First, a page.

This is not the greatest episode in the world and the story is rather convoluted and fields weirdly somewhat far-fetched even for an X-Files episode. I don't know whether it's in the writing or the direction, but it just felt a little 'clunky' alongside other better ones. That being said, it is still pretty good with a fair share of chills and gore. The premise is around a series of murders of four people, a similar set of murders that has been happening on certain dates in the past. The deaths of one set of victims correspond with the births of others etc.
The method of murder is skinning alive and the special effects team really comes into its own here. The body is very believable - though less so to me was how someone could remove the skin and leave all the arteries and veins intact without an incredible amount of skill. There is a particularly unsettling scene in an abattoir, which is already place with dead carcasses in it.
It does tell us more about Monica and her abilities - actually it's a shame these weren't further exploited, but that would have probably taken another series of the X Files. The ending and the culprit are a little easy to guess.
So I wouldn't call it a classic, but it's still worth a look.
Given I didn't like her in season 8, she has proven to be what makes season 9 watchable. The two best episodes, the other being '4-D', both revolve around her. This is a typical X-File, vengeful spirit who is somehow managing to be reborn in each 40 year cycle to extract revenge on the four souls who killed him, each stuck in the same loop. The last player is Monica, her identity the only one in question, who tries during each cycle to stop the murders and fails every time. Her powerful connection to the original murder has made her a part of it. As a multiple reborn soul, it could be the source of her psychic abilities, why she sees things others don't.
Monica believes she failed but she did manage to alter this cycle – only three of the four souls died, even if the killer successfully was reborn. Perhaps Monica will succeed next time.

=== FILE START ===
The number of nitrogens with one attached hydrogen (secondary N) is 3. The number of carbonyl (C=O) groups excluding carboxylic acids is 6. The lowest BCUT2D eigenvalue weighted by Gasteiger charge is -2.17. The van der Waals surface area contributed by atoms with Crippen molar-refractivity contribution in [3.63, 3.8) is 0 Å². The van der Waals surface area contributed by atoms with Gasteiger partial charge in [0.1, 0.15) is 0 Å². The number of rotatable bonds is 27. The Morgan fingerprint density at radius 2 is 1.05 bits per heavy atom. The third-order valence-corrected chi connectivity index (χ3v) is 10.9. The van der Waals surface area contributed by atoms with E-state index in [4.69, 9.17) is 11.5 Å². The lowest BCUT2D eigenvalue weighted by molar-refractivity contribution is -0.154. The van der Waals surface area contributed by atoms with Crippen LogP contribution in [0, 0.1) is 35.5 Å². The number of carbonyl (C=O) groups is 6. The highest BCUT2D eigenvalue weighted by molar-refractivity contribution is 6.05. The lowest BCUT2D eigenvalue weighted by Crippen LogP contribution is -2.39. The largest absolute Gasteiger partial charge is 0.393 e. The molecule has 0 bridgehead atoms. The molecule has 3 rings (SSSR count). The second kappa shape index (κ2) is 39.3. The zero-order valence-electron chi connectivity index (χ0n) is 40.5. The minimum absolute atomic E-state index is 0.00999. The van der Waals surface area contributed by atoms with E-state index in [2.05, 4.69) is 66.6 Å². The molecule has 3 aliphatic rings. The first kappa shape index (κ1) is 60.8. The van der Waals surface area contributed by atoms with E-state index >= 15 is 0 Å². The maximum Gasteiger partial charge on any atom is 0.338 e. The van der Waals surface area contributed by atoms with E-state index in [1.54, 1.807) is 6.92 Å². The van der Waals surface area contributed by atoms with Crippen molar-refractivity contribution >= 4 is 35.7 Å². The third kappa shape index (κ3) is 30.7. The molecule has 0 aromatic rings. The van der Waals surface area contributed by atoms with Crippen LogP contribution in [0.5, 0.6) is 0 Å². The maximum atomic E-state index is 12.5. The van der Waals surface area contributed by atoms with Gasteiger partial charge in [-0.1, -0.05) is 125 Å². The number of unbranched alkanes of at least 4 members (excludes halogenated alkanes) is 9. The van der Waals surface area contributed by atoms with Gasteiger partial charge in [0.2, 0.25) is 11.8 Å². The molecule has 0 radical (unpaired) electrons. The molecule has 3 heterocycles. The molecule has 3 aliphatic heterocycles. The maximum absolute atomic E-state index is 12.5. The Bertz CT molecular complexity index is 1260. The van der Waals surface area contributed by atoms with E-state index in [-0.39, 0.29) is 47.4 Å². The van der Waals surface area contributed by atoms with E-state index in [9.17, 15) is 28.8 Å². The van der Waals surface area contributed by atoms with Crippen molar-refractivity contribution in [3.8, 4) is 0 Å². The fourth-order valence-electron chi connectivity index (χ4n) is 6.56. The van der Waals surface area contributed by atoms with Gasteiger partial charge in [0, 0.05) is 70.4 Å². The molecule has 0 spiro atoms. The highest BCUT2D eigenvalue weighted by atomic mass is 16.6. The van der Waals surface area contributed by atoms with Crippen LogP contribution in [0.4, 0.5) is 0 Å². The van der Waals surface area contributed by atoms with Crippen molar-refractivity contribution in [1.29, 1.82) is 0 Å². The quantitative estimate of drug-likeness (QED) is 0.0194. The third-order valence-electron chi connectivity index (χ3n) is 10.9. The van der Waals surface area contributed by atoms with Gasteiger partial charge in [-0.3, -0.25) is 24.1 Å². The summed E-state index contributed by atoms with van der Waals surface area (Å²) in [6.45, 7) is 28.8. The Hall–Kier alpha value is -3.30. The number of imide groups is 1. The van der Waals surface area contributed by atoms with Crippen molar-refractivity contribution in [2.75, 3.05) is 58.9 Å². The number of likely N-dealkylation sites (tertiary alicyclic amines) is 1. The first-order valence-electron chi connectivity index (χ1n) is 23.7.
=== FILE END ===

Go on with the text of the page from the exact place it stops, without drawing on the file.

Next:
A fascinating episode, Monica becomes increasingly interesting and I've a fondness for characters who have past lives and are reborn so this is a great twist. The perfect X-File episode.
This had all the makings of what makes an "X-file", reincarnation, coming back to die the same way over and over again, a killer who skins their victims and that nice little twist at the end. It may seem boring at first, but just sit through it you won't be disappointed, except I would've liked a little more background on the miners and why it happened the way it did.
A fairly interesting episode, if not all that exciting. This is only the second time the show has touched on reincarnation (previously in the far surperior "The Field Where I Died"), and tackles the opposite end of the spectrum: reincarnation for the purpose of savage vengeance. Reyes' connection makes it a bit more interesting, as she tries to break the age-old cycle. But I'm starting to worry that her apparently ingrained paranormal nature is becoming too much of a catch-all. Between this, her visions in her early appearances, and her often huge-leap insights, the character could become a crutch to avoid genuine investigation. But with only a half a season to go, I suppose that'll never get a chance to be a problem.